19 Families Receive Compensation for Deaths Caused by Faulty GM Ignition Switches
Yesterday Bloomberg News reported that General Motors (GM) has received claims of 125 fatalities linked to defective ignition switches in several of their vehicle models. Of those 125 claims, payouts for 19 families have been approved so far.
The GM Ignition Switch Recall 2014
In February of this year, GM issued a recall on about 2.6 million vehicles because it was discovered that the ignition switches in these cars had the potential to inadvertently shut off when jarred. When power is suddenly cut from the engine, the power steering goes out and the air bags are deactivated. Severe injuries and deaths have resulted from this defect because the shut off has occurred while the vehicle is driving down the road, causing tragic accidents.
The recall for ignition-related defects has now been expanded to 16.5 million cars in North America. GM models sold in the U.S. that are currently included in the compensation program include:
- Chevy Cobalt and HHR
- Saturn Ion and Sky
- Pontiac G4, G5 and Solstice.
Investigations of Faulty GM Ignition Switches
Complaints from consumers, dealers and others involved in abnormal crashes of GM vehicles have been mounting for at least a decade, as revealed by an internal investigation. It was discovered that GM had replaced the ignition switches on some Chevy Cobalts and Saturn Ions without alerting the public or changing the part number as required.
The U.S. National Highway Traffic Safety Administration (NHTSA) has been under scrutiny for deciding not to open a formal investigation of the ignition-switch failures in 2007 and 2010.
Who Will Be Eligible for GM Payouts?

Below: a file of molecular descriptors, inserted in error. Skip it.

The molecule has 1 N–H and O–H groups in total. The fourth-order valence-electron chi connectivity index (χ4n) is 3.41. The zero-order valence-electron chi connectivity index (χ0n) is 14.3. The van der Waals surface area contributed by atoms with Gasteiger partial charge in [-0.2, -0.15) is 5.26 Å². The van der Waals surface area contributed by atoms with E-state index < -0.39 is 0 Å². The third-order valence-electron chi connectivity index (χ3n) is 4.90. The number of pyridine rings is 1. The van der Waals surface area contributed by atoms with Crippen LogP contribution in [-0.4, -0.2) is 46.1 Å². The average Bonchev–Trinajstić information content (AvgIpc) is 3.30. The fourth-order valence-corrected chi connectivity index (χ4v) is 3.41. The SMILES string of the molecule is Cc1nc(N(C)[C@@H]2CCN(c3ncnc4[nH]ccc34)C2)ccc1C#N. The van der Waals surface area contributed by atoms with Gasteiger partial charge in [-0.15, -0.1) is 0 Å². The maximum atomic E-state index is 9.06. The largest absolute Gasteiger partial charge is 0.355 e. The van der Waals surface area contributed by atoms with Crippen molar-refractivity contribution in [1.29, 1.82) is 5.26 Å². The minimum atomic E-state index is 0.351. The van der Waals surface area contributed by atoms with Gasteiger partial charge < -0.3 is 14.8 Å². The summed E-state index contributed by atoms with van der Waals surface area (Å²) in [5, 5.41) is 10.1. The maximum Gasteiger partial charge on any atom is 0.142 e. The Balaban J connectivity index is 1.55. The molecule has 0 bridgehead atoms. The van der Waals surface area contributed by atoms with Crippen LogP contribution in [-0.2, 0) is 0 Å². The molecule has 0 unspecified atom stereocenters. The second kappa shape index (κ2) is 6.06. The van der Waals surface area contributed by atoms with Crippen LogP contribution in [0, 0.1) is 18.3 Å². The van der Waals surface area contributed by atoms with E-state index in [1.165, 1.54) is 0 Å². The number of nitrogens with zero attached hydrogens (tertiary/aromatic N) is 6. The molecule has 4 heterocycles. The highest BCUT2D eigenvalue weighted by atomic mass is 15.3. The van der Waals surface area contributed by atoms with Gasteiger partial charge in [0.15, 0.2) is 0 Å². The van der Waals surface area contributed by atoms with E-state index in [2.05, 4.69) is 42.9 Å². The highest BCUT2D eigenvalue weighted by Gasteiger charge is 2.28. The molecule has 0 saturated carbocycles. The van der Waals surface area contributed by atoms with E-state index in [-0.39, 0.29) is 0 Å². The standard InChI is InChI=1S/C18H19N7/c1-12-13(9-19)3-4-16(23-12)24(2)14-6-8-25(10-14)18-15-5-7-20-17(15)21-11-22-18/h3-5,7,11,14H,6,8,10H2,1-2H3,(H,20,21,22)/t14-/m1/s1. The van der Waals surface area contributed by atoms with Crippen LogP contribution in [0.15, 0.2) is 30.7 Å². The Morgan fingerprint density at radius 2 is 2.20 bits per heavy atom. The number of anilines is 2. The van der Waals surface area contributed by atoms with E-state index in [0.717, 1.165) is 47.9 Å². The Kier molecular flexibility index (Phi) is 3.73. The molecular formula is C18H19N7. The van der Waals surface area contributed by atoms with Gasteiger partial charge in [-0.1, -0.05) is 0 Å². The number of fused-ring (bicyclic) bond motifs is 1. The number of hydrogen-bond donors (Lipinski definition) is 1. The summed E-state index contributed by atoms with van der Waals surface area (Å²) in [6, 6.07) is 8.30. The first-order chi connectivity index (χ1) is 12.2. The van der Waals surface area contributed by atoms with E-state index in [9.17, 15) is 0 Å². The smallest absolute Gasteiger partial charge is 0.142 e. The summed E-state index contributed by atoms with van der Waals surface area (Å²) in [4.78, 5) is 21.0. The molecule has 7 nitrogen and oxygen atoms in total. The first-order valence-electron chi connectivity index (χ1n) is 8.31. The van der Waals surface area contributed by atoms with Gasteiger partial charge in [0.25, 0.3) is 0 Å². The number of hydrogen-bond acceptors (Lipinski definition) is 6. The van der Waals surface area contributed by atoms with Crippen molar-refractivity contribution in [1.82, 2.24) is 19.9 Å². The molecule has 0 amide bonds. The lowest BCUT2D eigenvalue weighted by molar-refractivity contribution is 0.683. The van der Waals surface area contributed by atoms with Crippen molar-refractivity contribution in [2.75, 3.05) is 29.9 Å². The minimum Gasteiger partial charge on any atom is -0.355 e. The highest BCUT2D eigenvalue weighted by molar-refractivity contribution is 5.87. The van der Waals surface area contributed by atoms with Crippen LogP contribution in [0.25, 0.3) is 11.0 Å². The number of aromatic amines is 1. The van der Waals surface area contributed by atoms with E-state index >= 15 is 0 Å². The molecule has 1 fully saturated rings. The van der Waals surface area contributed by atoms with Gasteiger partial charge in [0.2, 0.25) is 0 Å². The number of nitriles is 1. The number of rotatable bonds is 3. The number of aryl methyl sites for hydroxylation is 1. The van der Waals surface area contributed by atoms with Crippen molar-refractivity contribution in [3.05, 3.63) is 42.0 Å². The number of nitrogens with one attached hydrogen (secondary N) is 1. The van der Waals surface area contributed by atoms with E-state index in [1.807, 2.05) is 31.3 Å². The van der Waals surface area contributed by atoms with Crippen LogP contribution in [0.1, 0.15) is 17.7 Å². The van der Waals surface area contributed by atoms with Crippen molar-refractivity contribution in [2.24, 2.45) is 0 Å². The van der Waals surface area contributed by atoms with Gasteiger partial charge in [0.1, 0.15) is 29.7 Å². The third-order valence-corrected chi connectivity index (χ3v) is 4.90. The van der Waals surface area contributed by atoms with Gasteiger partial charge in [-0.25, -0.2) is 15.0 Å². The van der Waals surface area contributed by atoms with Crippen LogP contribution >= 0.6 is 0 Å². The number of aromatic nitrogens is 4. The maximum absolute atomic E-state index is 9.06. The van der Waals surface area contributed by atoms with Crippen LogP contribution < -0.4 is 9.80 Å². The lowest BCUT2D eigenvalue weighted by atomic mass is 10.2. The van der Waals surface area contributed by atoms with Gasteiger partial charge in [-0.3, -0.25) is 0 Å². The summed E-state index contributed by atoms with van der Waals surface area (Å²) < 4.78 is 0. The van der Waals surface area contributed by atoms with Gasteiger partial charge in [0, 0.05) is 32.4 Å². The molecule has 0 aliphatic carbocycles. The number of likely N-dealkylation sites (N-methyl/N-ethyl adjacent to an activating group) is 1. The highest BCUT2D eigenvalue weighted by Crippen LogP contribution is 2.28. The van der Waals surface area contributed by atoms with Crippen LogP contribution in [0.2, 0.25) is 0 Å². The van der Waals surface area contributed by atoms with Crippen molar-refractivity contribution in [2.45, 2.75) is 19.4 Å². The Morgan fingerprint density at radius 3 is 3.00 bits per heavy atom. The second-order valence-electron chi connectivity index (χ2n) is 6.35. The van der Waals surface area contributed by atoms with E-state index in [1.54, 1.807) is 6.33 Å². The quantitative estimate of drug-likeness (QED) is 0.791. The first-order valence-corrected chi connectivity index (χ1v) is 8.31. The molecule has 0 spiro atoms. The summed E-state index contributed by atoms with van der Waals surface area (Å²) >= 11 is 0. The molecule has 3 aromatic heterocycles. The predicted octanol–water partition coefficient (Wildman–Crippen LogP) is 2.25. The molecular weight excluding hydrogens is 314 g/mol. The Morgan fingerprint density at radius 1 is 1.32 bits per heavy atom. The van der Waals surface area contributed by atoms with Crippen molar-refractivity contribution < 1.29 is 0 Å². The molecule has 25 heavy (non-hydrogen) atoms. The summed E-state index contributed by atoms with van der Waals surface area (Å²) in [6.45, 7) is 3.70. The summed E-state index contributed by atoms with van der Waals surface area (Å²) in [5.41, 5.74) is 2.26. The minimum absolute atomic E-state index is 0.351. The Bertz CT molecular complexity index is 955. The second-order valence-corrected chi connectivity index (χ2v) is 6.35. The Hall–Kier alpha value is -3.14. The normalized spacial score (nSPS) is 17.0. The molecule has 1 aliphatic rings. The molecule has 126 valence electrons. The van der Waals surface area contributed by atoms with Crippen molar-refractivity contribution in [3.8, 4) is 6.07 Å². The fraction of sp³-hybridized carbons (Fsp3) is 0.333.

According to Kenneth Feinberg (the lawyer hired by GM to determine the validity of claims), the official tally of claimants right now only includes the drivers of the recalled vehicles. The legal definition used for GM’s compensation fund, however, is broader and makes more people eligible for payment. This includes pedestrians if they were struck by a vehicle because of a faulty ignition switch, and the occupants of other vehicles involved in a related crash.
In July, GM said it was setting aside $400-$600 million for the compensation fund to pay victims. As stated before, 19 families so far will be receiving compensation. Figures released yesterday showed that 445 claims to the compensation fund have been made this year, including 262 hospitalizations and 58 serious injury claims. Of the injury claims, 12 have been ruled valid and the others are still being vetted.
Dave Roman, a spokesman for GM, stated, “What is most important is that we are doing the right thing for those who lost loved ones and for those who suffered physical injury.”
While it is good that the automaker is now addressing the problem, it seems apparent that they tried to cover up the defect for a long time and put millions of people at risk. The acting administrator of the NHTSA has criticized GM for putting its own reputation ahead of the safety of its customers.
Have You Been a Victim of a Faulty GM Ignition Switch?
The experienced personal injury attorneys at the Lieser Law Firm can help you pursue a product liability claim to recover damages for your injury or receive compensation for the wrongful death of a loved one.
Contact us today for a FREE legal consultation.